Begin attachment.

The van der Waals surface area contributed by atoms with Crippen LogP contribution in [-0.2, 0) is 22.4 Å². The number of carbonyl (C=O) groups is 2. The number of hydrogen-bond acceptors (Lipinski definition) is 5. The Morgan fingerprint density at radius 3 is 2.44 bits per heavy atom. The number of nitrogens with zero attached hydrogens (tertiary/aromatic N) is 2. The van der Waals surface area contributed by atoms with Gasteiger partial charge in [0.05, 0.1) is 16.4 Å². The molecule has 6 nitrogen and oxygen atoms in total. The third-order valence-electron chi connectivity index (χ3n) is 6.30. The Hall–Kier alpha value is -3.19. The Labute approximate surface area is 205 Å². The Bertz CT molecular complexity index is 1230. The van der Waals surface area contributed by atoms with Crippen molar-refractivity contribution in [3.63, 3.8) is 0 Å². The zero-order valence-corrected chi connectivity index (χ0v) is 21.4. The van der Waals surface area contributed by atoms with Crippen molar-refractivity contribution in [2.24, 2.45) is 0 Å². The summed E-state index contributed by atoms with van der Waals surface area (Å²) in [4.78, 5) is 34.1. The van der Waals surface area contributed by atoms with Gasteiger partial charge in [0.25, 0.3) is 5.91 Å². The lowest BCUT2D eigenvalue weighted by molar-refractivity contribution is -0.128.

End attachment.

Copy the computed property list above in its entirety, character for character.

The van der Waals surface area contributed by atoms with Crippen LogP contribution in [-0.2, 0) is 22.4 Å². The number of carbonyl (C=O) groups is 2. The number of hydrogen-bond acceptors (Lipinski definition) is 5. The Morgan fingerprint density at radius 3 is 2.44 bits per heavy atom. The number of nitrogens with zero attached hydrogens (tertiary/aromatic N) is 2. The van der Waals surface area contributed by atoms with Gasteiger partial charge in [0.05, 0.1) is 16.4 Å². The molecule has 6 nitrogen and oxygen atoms in total. The third-order valence-electron chi connectivity index (χ3n) is 6.30. The Hall–Kier alpha value is -3.19. The Labute approximate surface area is 205 Å². The Bertz CT molecular complexity index is 1230. The van der Waals surface area contributed by atoms with Crippen molar-refractivity contribution in [3.63, 3.8) is 0 Å². The zero-order valence-corrected chi connectivity index (χ0v) is 21.4. The van der Waals surface area contributed by atoms with Crippen molar-refractivity contribution in [2.24, 2.45) is 0 Å². The summed E-state index contributed by atoms with van der Waals surface area (Å²) in [4.78, 5) is 34.1. The van der Waals surface area contributed by atoms with Gasteiger partial charge in [0.25, 0.3) is 5.91 Å². The lowest BCUT2D eigenvalue weighted by molar-refractivity contribution is -0.128.